Craig: Since I’ve used this particular viewing order, I’ve discovered that students who have previously seen the films pick up on details and themes they had never noticed before while those who have not seen Star Wars explore the powerful narratives on a different but equally fascinating level.  This latter group of students often makes the most interesting observations and/or asks the most insightful questions because they truly approach the films with new eyes.
And since I teach 6th grade at a middle school that also serves 7th and 8th graders, I often have the pleasure of being visited by past students who come back into my room specifically to talk Star Wars.  Many of these students had not previously seen the films but have now become great ambassadors for Star Wars and it’s really fun to have them interact with my current crop of students who have yet to experience it. Of those who had never seen the films, what was it like to witness their “first step into a larger world”?
Craig: To me, there’s nothing more satisfying as a teacher to see the “light bulb” go on in a student’s eyes as they fully understand or appreciate a concept for the first time.  When you combine that with Star Wars, it’s exhilarating.  Despite the fact that the series has been in the public consciousness for 30+ years, I still encounter students who are unfamiliar with the Skywalker family dynamics, the Force, or even Yoda.  Getting to re-watch Star Wars with these students is almost like watching it for the first time.  It’s an amazing feeling.
One of Craig's students is moved to "tears".

One of Craig’s students is moved to “tears”. What kind of response have you gotten from parents of your students?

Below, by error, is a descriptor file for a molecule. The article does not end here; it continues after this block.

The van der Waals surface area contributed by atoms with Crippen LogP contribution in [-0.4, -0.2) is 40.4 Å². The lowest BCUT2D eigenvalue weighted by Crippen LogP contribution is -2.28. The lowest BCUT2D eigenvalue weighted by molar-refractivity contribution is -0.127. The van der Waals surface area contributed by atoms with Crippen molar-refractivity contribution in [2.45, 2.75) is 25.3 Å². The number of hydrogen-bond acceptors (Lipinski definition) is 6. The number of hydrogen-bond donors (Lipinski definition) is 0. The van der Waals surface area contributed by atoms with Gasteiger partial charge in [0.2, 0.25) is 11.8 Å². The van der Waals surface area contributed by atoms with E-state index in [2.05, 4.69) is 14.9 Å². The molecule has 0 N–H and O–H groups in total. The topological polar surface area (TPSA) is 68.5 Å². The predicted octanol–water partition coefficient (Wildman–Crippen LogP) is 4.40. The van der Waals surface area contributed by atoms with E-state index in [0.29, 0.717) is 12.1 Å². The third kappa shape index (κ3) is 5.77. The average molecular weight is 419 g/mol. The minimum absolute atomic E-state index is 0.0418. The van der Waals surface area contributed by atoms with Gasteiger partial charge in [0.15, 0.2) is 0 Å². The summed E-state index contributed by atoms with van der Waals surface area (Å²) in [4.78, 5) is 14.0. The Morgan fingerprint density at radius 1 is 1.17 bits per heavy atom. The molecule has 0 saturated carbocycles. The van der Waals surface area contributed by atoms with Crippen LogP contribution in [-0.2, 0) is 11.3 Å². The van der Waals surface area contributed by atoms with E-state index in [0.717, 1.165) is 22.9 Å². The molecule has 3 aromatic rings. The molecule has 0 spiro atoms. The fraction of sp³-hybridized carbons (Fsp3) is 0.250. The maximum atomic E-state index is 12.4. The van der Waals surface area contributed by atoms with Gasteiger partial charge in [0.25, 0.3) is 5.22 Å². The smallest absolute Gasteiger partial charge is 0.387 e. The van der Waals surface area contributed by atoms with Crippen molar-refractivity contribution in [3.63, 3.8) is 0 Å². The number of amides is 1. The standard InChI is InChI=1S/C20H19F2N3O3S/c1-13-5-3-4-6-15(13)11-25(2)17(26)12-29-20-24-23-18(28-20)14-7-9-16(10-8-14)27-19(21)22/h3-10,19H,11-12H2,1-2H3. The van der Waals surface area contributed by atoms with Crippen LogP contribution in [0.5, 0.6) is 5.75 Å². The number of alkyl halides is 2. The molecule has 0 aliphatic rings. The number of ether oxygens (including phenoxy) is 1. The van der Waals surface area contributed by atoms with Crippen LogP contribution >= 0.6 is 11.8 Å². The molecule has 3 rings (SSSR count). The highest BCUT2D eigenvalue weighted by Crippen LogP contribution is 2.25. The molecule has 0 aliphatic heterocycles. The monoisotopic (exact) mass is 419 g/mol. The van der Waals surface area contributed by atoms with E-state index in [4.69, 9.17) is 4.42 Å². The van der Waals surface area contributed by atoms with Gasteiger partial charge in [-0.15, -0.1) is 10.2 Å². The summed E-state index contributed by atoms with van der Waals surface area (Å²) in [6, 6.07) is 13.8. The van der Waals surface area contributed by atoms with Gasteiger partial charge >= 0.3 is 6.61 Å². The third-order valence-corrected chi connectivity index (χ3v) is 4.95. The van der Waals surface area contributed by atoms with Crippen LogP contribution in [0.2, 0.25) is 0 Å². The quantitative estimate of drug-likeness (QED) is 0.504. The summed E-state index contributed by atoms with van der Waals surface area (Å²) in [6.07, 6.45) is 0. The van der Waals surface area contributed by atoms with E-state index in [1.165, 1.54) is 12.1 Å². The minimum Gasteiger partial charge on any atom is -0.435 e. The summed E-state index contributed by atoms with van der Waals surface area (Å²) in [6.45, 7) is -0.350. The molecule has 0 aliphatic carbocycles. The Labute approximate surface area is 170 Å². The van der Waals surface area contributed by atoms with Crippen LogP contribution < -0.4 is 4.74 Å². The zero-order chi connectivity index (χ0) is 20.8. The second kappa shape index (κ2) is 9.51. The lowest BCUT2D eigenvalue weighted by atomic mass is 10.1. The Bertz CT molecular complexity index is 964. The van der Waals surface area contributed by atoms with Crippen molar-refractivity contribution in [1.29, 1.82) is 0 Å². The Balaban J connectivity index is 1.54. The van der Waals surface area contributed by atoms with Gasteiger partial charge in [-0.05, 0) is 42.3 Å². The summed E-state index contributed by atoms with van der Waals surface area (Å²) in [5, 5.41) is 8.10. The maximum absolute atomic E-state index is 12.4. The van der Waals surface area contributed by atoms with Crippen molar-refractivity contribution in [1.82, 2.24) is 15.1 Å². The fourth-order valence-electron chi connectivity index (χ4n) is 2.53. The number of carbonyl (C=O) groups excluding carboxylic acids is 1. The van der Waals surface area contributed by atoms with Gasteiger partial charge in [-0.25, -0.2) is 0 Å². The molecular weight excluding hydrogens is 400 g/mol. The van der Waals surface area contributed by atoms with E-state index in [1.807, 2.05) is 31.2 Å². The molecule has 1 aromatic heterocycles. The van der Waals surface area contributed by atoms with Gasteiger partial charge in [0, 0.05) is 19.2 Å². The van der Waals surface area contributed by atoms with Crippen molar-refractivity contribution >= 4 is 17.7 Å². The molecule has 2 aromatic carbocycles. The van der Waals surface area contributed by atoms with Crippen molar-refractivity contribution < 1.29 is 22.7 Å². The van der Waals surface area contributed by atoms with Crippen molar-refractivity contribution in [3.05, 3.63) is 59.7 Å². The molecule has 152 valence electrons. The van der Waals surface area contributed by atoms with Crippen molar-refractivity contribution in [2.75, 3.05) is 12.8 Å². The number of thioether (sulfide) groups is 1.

Craig: One of my favorite parts of using Star Wars in class is the parents’ responses.  Because I teach 6th grade, I have to send a permission slip home so that the students can view the films in class.  What I’ve found from the returned slips is that most of the parents of my students are roughly my age, grew up in the time when the films first came out, and are enthusiastic about their child getting to experience Star Wars.  I also usually get a parent or two who states that they wish they could come in during the unit and share in the experience. How will Episode VII affect this assignment in the future?
I’m extremely excited to see how this film will fit into the overall Star Wars mythology.  I absolutely thought we were done with cinematically exploring Luke Skywalker’s character arc, but now there will be so much more to examine.  There are so many questions right now about where our heroes have been and what they’ve been doing.  It will be fascinating to unpack that and I think it will add a whole other level to our class analysis of Star Wars.  I can’t wait!
For a more detailed examination of Craig’s lessons, be sure to check out his Rogue profile as Rogue 3 at Star Wars in the Classroom; a big thanks to Craig for his time and insights!
Dan Zehr is a high school English teacher with an MS in Teaching and Learning, and is a  member of the Rogues (as Blue Leader), a network of teachers that incorporate Star Wars in the Classroom.  He also runs Coffee With Kenobi (with co-host Cory Clubb), a Star WarsPodcast that analyzes the saga through critical thinking, analysis, interviews, and discussion.